The definition of a state is contained in Article 1 of the 1933 Montevideo Convention, according to which Palestine is indeed a state: The Convention’s requirements for statehood are:

  • “a) a permanent population,
  • (b) a defined territory,
  • (c) government and
  • (d) capacity to enter into relations with the other states.”

Palestine has all four. Since 1967 its defined territory has been Gaza and the West Bank after Security Council resolutions demanding Israel stop occupying Palestinian territory. Francis Boyle, a professor of international law at the University of Illinois, told Consortium News that the Montevideo Convention “still has standing under customary international law.”

The General Assembly also pointed out that Palestine is a member of the Arab League and several U.N. agencies and affiliated bodies, such as the International Criminal Court.

[See: Why Palestine Is Already a State (CN, 2012)]

Palestinian U.N. ambassador Riyad Mansour speaking at the U.N. General Assembly on Friday. (U.N. TV Screenshot)

China: Palestine Should Have Same Status as Israel

During the Assembly debate Friday, Ambassador Fu Cong of China said Palestine should have the same U.N. status as Israel and Palestinians the same rights as Israelis.

“It is the common responsibility of the international community to support and advance the process of Palestinian independent Statehood, and provide strong support for the implementation of the two-State solution and a lasting peace in the Middle East,” he said.

Fu said the U.S. repeatedly used its veto “in an unjustified attempt” to block the world’s efforts to correct the “historical injustice long visited on Palestine.”

“It is not commensurate with the role of a responsible major country,” he said.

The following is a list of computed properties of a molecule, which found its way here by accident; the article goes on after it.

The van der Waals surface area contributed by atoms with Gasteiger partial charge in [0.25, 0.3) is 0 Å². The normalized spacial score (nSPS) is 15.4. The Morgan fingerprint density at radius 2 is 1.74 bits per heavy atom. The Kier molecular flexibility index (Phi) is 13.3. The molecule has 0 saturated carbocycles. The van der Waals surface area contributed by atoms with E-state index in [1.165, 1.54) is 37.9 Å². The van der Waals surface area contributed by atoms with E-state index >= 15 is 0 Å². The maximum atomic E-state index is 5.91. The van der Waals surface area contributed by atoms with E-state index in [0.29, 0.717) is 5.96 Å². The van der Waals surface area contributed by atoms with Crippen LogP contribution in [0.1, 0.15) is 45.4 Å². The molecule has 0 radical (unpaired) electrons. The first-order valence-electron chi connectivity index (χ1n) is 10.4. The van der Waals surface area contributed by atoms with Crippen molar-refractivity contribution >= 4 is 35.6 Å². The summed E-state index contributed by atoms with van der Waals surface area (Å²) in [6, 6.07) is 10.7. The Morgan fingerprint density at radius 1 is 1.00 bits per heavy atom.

“China welcomes this historic resolution, which reflects the will of the international community,” Fu said. “We believe that the special modalities adopted within the limits permitted by the U.N. Charter will enable the international community to listen more adequately to the voice of Palestine and help it to talk and negotiate with Israel on a more equal footing.”

Russia’s ambassador, Vassily Nebenzia, told the Assembly: “Only full-fledged membership will allow Palestine to stand alongside other members of the Organization and enjoy the rights that this status implies. It is the moral duty of everyone.”

“A ‘yes’ vote is a vote for Palestinian existence; it is not against any State, but it is against attempts to deprive us of our State,” said Mansour, the Palestinian representative. “It is true that we will not disappear, but the lives lost cannot be restored.”

“No words can capture what such loss and trauma signify for Palestinians, their families, their communities and for our nation as whole,” Mansour told the Assembly. Despite that, the Palestinian flag “flies high and proud” in Palestine and around the world as a “symbol raised by all those who believe in freedom and its just rule. ”

Watch the debate on Palestinian membership at the General Assembly:

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Joe Lauria is editor-in-chief of Consortium News and a former correspondent for The Wall Street Journal, Boston Globe and numerous other newspapers, including The Montreal Gazette and The Star of Johannesburg. He was an investigative reporter for the Sunday Times of London, a financial reporter for Bloomberg News and began his professional work as a 19-year old stringer for The New York Times. Email: joelauria@consortiumnews.com